In the comments section, Pavel Berlin made reference to using a senior hex with 19 junior hexes, such as this:
And I've been thinking all day of how it would work with the H/non-H concept I proposed, along with other things about generating hex content and watching the predictably piss-poor Sherlock Holmes movie - which I went to see mostly for Noomi Rapace, whom I loved in Men Who Hate Women, and whose talent I knew wouldn't be used even that much - and I was right ... but I digress.
Up front, the problem with 19-hex groups should be immediately obvious to anyone familiar with permeatations and combinations. What happens is that the bell curve becomes so dominant, virtually every hex winds up looking something like this:
In effect, spackled. Forget having a senior hex where every junior hex is habitable ... that chance just dropped to 1 in 524,288. If we consider 20-mile diameter senior hexes, the land surface of the actual world is just large enough to allow 9 or 10 such hexes, total, on average. But of course we know that a 20-mile diameter hex where every square inch is habitable occurs very frequently, everywhere.
The reason is plain: actual topography does not occur randomly.
The more random you make your options, the more generic you make your results. A 7-hex group allows for some 26 possibilities, each of which look somewhat unique. A 19-hex group has hundreds of possibilities (I can't be bothered to work them out, sorry) ... but most of them look very much alike. The difference becomes immaterial.
I meant what I said at the end of the last post. What's needed is a unifying approach. If the idea is to create a desirable world, then it isn't enough just to fill the contents of each hex one at a time. What you'll get if you do it that way is a lot of disconnected results, with mountain ranges popping up in the middle of plains and deserts stretching alongside jungles. And oh yes, I know, blah blah fantasy world blah blah, but just for a moment consider something.
If you use any ordinary terrain generator, it is a guarantee that your randomly created world will lack any kind of sense, and in precisely the same way. It will be a generic fantasy world, with mountains popping up illogically in exactly the same way in every case. One might as well generate your world by taking a screen shot of a Civ IV game and going with that - it will be about as creative and unique.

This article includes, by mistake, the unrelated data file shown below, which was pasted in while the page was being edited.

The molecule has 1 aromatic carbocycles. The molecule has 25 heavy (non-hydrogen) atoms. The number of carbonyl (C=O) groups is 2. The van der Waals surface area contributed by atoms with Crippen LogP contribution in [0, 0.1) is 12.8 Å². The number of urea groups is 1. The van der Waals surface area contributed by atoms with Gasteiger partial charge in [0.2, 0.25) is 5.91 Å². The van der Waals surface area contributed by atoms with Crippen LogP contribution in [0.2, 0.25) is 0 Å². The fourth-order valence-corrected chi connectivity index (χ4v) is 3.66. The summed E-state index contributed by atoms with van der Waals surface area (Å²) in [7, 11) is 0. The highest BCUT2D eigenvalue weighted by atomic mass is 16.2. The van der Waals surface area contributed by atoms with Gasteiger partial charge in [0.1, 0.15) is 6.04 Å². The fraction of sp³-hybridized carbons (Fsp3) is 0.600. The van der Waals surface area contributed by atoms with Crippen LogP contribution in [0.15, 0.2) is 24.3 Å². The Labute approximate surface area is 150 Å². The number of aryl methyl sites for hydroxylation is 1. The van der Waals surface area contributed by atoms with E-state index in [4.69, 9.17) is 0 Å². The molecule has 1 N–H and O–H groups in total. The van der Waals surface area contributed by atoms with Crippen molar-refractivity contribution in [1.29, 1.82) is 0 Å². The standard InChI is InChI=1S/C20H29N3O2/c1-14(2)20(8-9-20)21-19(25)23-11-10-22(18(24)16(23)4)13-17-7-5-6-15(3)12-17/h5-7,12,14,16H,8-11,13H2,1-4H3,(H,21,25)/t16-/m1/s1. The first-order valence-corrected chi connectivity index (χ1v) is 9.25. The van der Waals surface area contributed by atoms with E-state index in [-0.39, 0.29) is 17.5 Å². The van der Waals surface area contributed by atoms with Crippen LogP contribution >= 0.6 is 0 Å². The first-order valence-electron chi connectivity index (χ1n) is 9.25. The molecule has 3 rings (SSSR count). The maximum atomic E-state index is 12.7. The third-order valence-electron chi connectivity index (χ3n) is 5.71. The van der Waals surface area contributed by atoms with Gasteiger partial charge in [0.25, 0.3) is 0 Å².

I mean, if you don't care, why not just generate your world like that? Pick the distribution of land that most interests you, accept the gold mines and silver mines and beaver as they're spackled over the splattered topography and stop worrying?
On some level I am making a presumption. I began thinking along this path because, even though I have this massive world based on Earth, where it comes to knowing just what is in a hex is somewhat catch-as-catch-can. Oh, sure, I can pack a castle in there, and some meadows, and a guy named Joe who poaches swine that wander too far from the sleepy herder Phil, whose chased by Ralph the warden and who has a little hovel by a stream that has trout in it ... I can ramble on like that all day. What I can't do, however, is really mark one hex as unique from another. I mean, the above could apply to virtually every hex in France, couldn't it? What makes one hex different from another? How do you generate hexes that aren't generic?